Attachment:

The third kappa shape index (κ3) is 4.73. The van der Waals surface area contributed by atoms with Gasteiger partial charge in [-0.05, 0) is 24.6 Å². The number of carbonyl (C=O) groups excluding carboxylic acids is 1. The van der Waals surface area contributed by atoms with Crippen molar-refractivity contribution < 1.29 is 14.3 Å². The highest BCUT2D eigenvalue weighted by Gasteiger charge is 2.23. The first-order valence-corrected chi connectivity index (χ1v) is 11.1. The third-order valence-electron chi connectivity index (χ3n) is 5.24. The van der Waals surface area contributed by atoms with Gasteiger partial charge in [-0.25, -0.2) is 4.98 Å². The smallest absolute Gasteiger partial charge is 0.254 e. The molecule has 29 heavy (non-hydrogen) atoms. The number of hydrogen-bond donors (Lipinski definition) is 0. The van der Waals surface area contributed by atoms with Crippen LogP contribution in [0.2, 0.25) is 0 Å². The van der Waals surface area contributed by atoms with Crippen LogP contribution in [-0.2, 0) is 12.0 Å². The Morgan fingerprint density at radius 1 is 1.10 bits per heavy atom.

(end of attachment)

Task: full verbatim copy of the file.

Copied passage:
The third kappa shape index (κ3) is 4.73. The van der Waals surface area contributed by atoms with Gasteiger partial charge in [-0.05, 0) is 24.6 Å². The number of carbonyl (C=O) groups excluding carboxylic acids is 1. The van der Waals surface area contributed by atoms with Crippen molar-refractivity contribution < 1.29 is 14.3 Å². The highest BCUT2D eigenvalue weighted by Gasteiger charge is 2.23. The first-order valence-corrected chi connectivity index (χ1v) is 11.1. The third-order valence-electron chi connectivity index (χ3n) is 5.24. The van der Waals surface area contributed by atoms with Gasteiger partial charge in [-0.25, -0.2) is 4.98 Å². The smallest absolute Gasteiger partial charge is 0.254 e. The molecule has 29 heavy (non-hydrogen) atoms. The number of hydrogen-bond donors (Lipinski definition) is 0. The van der Waals surface area contributed by atoms with Crippen LogP contribution in [0.2, 0.25) is 0 Å². The van der Waals surface area contributed by atoms with Crippen LogP contribution in [-0.2, 0) is 12.0 Å². The Morgan fingerprint density at radius 1 is 1.10 bits per heavy atom.